Here’s a little photo fun from the event…
Sessions I Attended:
There were some sessions scheduled at the same time that I wanted to attend so I left some sessions early to catch the tail-end of another. I guess that’s the sign of a good conference, heh. Unfortunately, until I find a way to chryogenically split myself in two (Hello, Hello), this will have to do.
There are some things I wish I had learned, and as a result some topics I’d like to suggest for next year’s WordCamp. Still, great job on putting this event on fellas, you did an amazing job!
Here are some of my favorite tools and takeaways…
- Log-in Lockdown Plugin (via @dremeda) – this plugin limits the number of log-in attempts from a given IP within a certain time period.
- WP DB Backup (via @dremeda) – I’ve been using this plugin for a while and I recommend it on every install. It allows you to backup your database files and send them via email to your address (daily, twice daily, or even weekly).
- You can check out the rest of @dremeda‘s presentation on WordPress End-User Security over on his site – it was a great session!
- @codyl had an interesting presentation titled “Strategic Approach to Theme Design” – personally, I always find it interesting to see how folks approach site design. In this case, Cody hi-lighted some neat wireframe tools like: imockups (for the iPad), and omnigraffle (for mac). I like to use a web-based app called gomockingbird.
- The Site Optimization Session with @JoshHighland was a good one – I definitely recommend reviewing his slide-deck as it’s full of notes you can easily read, research and implement on your own site for better performance.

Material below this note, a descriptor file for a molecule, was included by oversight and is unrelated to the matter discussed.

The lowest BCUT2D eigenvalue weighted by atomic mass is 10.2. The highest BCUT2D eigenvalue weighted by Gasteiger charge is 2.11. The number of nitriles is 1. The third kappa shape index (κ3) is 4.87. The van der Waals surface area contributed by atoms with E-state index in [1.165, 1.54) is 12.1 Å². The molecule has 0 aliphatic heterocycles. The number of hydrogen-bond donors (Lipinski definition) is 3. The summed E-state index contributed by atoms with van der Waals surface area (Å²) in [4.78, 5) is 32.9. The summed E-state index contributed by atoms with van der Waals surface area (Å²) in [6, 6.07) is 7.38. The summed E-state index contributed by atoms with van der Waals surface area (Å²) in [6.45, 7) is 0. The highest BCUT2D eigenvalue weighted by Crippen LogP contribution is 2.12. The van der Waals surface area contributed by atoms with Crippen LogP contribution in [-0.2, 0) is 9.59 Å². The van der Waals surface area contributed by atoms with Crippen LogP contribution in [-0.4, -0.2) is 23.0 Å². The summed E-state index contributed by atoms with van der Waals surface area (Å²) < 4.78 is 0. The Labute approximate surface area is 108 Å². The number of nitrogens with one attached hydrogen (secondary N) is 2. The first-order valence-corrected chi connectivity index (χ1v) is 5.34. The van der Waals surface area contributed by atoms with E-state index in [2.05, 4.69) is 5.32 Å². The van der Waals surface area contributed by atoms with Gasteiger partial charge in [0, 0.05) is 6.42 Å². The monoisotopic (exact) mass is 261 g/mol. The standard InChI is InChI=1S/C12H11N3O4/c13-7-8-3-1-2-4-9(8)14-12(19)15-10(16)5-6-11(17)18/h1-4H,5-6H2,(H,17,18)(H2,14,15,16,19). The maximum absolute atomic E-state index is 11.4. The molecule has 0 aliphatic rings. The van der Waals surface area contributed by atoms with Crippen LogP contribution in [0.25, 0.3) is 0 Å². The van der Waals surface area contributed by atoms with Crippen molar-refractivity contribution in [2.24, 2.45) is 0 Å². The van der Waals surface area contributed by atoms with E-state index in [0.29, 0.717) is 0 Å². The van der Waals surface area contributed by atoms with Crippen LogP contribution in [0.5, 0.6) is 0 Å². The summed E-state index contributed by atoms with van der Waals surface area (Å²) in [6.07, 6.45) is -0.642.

- W3 Total Cache (via @joshhighland) – a great plugin for improving site performance and speed through caching.
- YSlow (via @joshhighland) – this is a great Firefox add-on integrated with Firebug that helps you grade web pages for performance.
- Page Speed is important. Though you won’t quite get points for high speed performance, sites with slow speed seem to be getting dinged in SERPS.
- (My Tip) To those who have their own podcast and are publishing it along with the rest of their content, remember, you can burn an RSS feed using Feedburner for your “Podcast” category. This would make it easy for users to subscribe to your podcast and receive those updates only. So in my podcast for example, I provide the option to subscribe to the RSS Feed or to subscribe via iTunes.
My buddy @vegasgeek has his own post with excellent notes on his own takeaways from WordCamp Orange County. Feel free to share your own takeaways in the comments below or email me a link to your post so I can link to it here!
Next year, I’d really love to see sessions on:
- Live site critiques – rather than doing a session on design, how about a 2-3 person panel where attendees can come up to the mic and a panel of designers/developers critique a series of sites based on design layout, and site performance (speed, SEO, and conversion). Sounds like a bit much, sure, but I’ve seen it executed really well.
- A session on how to code a plugin (from start to finish) would be awesome. But in this case, have the attendees submit an idea and have a brave developer knock it outta the park.
What about you?
What were your favorite sessions? Did you learn anything new? What would you like to see next year?